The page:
FINRA has sent a sweep letter to selected broker dealers in order to learn more about how firms “establish, communicate and implement cultural values,” and whether those values are guiding business conduct.  FINRA conducts sweeps like this periodically in order to gather information that it can then use in focusing its regulatory response to emerging or priority issues, and it specifically identified “firm culture” as an area of emphasis in its 2016 examination priorities letter.  Although the concept of firm culture was left undefined in the exam priorities letter, FINRA noted in the sweep letter that “one definition” of firm culture is “the set of explicit and implicit norms, practices and expected behaviors that influence how employees make and carry out decisions in the course of conducting the firms’ business.”  The sweep letter appears designed to investigate what those norms and practices look like at present in the industry, as the regulator has expressed its desire to “better understand industry practices” and to “determine whether firms are taking reasonable steps to properly establish and implement their own cultural values within the firm.”  The issuance of the sweep letter appears to be FINRA’s first step towards what it described in the exam priorities letter as “formalizing” its assessment of firm culture.

As part of its review, FINRA will meet with executives, compliance and legal personnel and risk management staff at a small number of brokerage firms to discuss cultural values and how those firms communicate and reinforce their values within their organizations.  FINRA is “particularly interested” in how individual firms measure compliance with their own cultural values, what metrics (if any) are used, and how the firms “monitor for implementation and consistent application of those values” throughout the organization.  In advance of those meetings, FINRA has asked the firms selected for the targeted exam to provide it with a significant amount of thought-provoking information, including:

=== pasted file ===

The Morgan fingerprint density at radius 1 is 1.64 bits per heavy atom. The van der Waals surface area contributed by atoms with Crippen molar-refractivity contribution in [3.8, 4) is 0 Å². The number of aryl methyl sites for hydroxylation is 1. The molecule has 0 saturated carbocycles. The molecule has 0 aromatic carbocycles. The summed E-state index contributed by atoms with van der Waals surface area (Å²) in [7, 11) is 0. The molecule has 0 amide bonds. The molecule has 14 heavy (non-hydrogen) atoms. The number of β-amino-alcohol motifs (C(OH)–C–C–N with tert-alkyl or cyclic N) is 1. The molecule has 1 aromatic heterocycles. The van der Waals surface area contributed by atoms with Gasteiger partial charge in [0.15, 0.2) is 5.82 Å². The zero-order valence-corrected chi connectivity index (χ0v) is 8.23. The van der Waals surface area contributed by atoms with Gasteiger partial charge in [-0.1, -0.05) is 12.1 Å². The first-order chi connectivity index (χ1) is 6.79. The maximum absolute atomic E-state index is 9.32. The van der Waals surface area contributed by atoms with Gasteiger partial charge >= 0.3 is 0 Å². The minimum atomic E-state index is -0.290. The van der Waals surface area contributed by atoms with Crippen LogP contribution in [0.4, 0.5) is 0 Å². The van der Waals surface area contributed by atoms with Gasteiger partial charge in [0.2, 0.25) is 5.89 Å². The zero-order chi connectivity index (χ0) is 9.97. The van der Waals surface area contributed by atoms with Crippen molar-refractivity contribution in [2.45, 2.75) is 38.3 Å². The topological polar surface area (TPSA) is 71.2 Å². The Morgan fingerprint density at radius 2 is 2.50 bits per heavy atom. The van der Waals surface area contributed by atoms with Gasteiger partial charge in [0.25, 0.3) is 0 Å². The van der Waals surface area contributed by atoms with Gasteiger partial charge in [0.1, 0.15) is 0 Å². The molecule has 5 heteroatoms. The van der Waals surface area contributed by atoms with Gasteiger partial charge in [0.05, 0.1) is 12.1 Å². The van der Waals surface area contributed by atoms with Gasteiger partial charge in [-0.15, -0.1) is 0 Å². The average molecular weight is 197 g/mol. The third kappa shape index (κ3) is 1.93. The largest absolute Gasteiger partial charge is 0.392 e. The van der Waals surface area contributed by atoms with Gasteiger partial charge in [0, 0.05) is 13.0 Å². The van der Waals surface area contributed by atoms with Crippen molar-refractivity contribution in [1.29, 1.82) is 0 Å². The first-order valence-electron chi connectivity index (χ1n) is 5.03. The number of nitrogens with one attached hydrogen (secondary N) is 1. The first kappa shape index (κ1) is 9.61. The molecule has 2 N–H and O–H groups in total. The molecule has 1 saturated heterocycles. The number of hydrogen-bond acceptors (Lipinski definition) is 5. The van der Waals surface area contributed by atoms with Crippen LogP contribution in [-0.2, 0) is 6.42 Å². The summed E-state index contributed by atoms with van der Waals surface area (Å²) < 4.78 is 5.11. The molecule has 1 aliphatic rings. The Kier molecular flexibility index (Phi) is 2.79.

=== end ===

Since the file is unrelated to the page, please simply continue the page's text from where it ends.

1. A summary of the key policies and processes by which the firm establishes cultural values;
  2. A description of the processes employed by executive management, business unit leaders and control functions in establishing, communicating and implementing the firm’s cultural values;
  3. A description of how the firm assesses and measures the impact of cultural values (to the extent assessments and measures exist) and whether they have made a difference at the firm in achieving desired behaviors;
  4. A summary of the processes the firm uses to identify policy breaches, including the types of reports or other documents on which the firm relies, in determining whether a breach of its cultural values has occurred;
  5. A description of how the firm addresses cultural value policy or process breaches once discovered, such as “what efforts are used to promptly address these policy or process breaches?” and “what is the escalation process to surface and resolve such breaches?”
  6. A description of the firm’s policies and processes, if any, to identify and address subcultures within the firm that may depart from or undermine the cultural values articulated by the board and senior management; and
  7. A description of the firm’s compensation practices and how they reinforce the firm’s cultural values, including a description of the cultural value criteria used to determine promotions, compensation or other rewards.